Comment


                        • #13
                          so the VEX kits will basically wipe out the entire module and put on better sounding kits that are already tweaked for me?

                          Comment


                          • #14
                            New kits - wiping the preloaded kits off the module. (They can be restored if needed) It amazes me that Roland doesn't contract out the original kit development to this team given the improvements people rave about.
                            "...regardless of what you play, the biggest thing is keeping the feel going ..." - Wes Montgomery

                            Comment


                            • #15
                              Originally posted by lysis View Post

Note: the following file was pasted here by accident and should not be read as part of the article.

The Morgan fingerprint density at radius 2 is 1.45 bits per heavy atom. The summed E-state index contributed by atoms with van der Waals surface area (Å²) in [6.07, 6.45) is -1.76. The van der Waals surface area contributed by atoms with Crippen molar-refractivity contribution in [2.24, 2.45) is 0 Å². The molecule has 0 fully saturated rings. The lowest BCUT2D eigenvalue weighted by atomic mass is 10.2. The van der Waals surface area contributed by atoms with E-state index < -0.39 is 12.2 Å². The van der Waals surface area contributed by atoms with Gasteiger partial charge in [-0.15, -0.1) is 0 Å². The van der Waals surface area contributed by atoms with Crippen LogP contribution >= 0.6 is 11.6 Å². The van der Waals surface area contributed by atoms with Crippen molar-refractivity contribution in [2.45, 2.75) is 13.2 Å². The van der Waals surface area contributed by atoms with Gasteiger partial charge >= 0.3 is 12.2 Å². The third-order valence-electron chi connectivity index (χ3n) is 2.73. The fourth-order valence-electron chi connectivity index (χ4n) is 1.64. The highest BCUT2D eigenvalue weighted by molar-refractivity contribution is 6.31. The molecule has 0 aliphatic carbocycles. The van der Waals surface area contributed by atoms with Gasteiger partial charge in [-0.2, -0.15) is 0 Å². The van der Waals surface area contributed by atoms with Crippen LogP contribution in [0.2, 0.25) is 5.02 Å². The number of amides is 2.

so the VEX kits will basically wipe out the entire module and put on better sounding kits that are already tweaked for me?
                              Yes, MUCH better sounding kits. Not new sounds, just better sounding ones.
                              Yes it will wipe the SAVED kits on the module. You can always do a factory reset, as you can never really erase the base kits....just alter them. If you do any changes to the sounds, ambiance etc., you should always backup your settings to USB key.

                              On the TD9 it is super easy to switch between the stock kits and the VEX expansions. All you do is first backup the module (stock kits) on a USB key. You can then load any backup (stock or VEX) you want. Takes about 3 seconds and 5 button pushes.
                              When you play with them for a while, you will find the best of the best kits from each expansion and the best stock kits...and then combine them into one backup (max 50 kits). Since any USB key can hold 10 backups...thats a lot of kits.
                              Last edited by Colquhoun; 08-18-08, 06:40 PM.

                              Comment

                              Working...
                              X